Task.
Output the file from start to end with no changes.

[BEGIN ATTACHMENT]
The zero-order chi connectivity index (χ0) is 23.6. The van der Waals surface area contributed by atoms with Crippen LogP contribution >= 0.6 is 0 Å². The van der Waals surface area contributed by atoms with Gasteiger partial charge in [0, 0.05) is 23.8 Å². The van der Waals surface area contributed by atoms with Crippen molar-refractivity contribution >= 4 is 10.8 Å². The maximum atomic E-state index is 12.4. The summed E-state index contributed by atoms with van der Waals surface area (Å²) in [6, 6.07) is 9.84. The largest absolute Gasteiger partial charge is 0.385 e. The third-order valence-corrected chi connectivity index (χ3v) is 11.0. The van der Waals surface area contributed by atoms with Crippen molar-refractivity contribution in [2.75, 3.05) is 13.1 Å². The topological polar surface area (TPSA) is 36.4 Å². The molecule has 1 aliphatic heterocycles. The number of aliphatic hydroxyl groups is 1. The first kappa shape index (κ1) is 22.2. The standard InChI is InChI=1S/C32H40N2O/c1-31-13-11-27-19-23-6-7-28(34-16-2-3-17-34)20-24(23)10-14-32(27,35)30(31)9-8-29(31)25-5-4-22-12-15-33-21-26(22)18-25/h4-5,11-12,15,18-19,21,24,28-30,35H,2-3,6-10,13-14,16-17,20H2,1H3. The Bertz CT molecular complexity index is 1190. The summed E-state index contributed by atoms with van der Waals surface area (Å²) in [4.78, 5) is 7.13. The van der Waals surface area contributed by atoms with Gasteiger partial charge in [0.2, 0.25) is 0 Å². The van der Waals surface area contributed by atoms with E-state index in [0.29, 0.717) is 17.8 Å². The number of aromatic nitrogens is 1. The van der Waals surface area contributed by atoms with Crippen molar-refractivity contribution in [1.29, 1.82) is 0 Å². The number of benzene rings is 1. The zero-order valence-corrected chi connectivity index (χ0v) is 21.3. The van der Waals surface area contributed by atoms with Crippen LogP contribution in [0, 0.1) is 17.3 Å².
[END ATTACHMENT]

The zero-order chi connectivity index (χ0) is 23.6. The van der Waals surface area contributed by atoms with Crippen LogP contribution >= 0.6 is 0 Å². The van der Waals surface area contributed by atoms with Gasteiger partial charge in [0, 0.05) is 23.8 Å². The van der Waals surface area contributed by atoms with Crippen molar-refractivity contribution >= 4 is 10.8 Å². The maximum atomic E-state index is 12.4. The summed E-state index contributed by atoms with van der Waals surface area (Å²) in [6, 6.07) is 9.84. The largest absolute Gasteiger partial charge is 0.385 e. The third-order valence-corrected chi connectivity index (χ3v) is 11.0. The van der Waals surface area contributed by atoms with Crippen molar-refractivity contribution in [2.75, 3.05) is 13.1 Å². The topological polar surface area (TPSA) is 36.4 Å². The molecule has 1 aliphatic heterocycles. The number of aliphatic hydroxyl groups is 1. The first kappa shape index (κ1) is 22.2. The standard InChI is InChI=1S/C32H40N2O/c1-31-13-11-27-19-23-6-7-28(34-16-2-3-17-34)20-24(23)10-14-32(27,35)30(31)9-8-29(31)25-5-4-22-12-15-33-21-26(22)18-25/h4-5,11-12,15,18-19,21,24,28-30,35H,2-3,6-10,13-14,16-17,20H2,1H3. The Bertz CT molecular complexity index is 1190. The summed E-state index contributed by atoms with van der Waals surface area (Å²) in [4.78, 5) is 7.13. The van der Waals surface area contributed by atoms with Gasteiger partial charge in [0.2, 0.25) is 0 Å². The van der Waals surface area contributed by atoms with E-state index in [0.29, 0.717) is 17.8 Å². The number of aromatic nitrogens is 1. The van der Waals surface area contributed by atoms with Crippen molar-refractivity contribution in [1.29, 1.82) is 0 Å². The number of benzene rings is 1. The zero-order valence-corrected chi connectivity index (χ0v) is 21.3. The van der Waals surface area contributed by atoms with Crippen LogP contribution in [0, 0.1) is 17.3 Å².